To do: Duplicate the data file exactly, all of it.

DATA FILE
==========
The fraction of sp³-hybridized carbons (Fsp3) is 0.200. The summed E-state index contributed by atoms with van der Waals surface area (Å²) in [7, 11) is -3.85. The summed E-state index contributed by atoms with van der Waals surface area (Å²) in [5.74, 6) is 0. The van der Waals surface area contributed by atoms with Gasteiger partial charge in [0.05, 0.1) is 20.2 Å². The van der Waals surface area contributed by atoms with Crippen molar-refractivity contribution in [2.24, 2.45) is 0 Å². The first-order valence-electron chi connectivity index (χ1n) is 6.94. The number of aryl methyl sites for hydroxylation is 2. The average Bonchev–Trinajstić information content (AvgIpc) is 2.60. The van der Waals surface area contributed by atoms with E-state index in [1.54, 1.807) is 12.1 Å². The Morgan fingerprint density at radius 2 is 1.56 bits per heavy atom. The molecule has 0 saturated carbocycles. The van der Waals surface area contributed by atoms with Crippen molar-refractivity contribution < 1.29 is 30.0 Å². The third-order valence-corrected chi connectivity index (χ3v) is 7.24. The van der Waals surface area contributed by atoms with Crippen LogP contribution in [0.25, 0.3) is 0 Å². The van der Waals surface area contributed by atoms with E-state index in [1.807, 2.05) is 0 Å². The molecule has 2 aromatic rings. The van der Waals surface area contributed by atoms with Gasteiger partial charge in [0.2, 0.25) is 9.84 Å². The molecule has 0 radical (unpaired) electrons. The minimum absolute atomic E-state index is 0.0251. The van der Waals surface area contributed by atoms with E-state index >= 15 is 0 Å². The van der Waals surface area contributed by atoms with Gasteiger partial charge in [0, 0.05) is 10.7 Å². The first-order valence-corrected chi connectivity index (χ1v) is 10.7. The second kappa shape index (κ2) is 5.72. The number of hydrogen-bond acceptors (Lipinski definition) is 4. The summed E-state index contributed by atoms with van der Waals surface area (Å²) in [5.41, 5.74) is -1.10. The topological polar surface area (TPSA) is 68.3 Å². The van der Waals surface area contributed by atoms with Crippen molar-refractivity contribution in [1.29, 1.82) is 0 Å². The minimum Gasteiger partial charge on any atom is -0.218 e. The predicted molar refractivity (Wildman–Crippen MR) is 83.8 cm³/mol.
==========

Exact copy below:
The fraction of sp³-hybridized carbons (Fsp3) is 0.200. The summed E-state index contributed by atoms with van der Waals surface area (Å²) in [7, 11) is -3.85. The summed E-state index contributed by atoms with van der Waals surface area (Å²) in [5.74, 6) is 0. The van der Waals surface area contributed by atoms with Gasteiger partial charge in [0.05, 0.1) is 20.2 Å². The van der Waals surface area contributed by atoms with Crippen molar-refractivity contribution in [2.24, 2.45) is 0 Å². The first-order valence-electron chi connectivity index (χ1n) is 6.94. The number of aryl methyl sites for hydroxylation is 2. The average Bonchev–Trinajstić information content (AvgIpc) is 2.60. The van der Waals surface area contributed by atoms with E-state index in [1.54, 1.807) is 12.1 Å². The Morgan fingerprint density at radius 2 is 1.56 bits per heavy atom. The molecule has 0 saturated carbocycles. The van der Waals surface area contributed by atoms with Crippen molar-refractivity contribution < 1.29 is 30.0 Å². The third-order valence-corrected chi connectivity index (χ3v) is 7.24. The van der Waals surface area contributed by atoms with Crippen LogP contribution in [0.25, 0.3) is 0 Å². The van der Waals surface area contributed by atoms with E-state index in [1.807, 2.05) is 0 Å². The molecule has 2 aromatic rings. The van der Waals surface area contributed by atoms with Gasteiger partial charge in [0.2, 0.25) is 9.84 Å². The molecule has 0 radical (unpaired) electrons. The minimum absolute atomic E-state index is 0.0251. The van der Waals surface area contributed by atoms with E-state index >= 15 is 0 Å². The van der Waals surface area contributed by atoms with Gasteiger partial charge in [0, 0.05) is 10.7 Å². The first-order valence-corrected chi connectivity index (χ1v) is 10.7. The second kappa shape index (κ2) is 5.72. The number of hydrogen-bond acceptors (Lipinski definition) is 4. The summed E-state index contributed by atoms with van der Waals surface area (Å²) in [5.41, 5.74) is -1.10. The topological polar surface area (TPSA) is 68.3 Å². The van der Waals surface area contributed by atoms with Crippen molar-refractivity contribution in [1.29, 1.82) is 0 Å². The minimum Gasteiger partial charge on any atom is -0.218 e. The predicted molar refractivity (Wildman–Crippen MR) is 83.8 cm³/mol.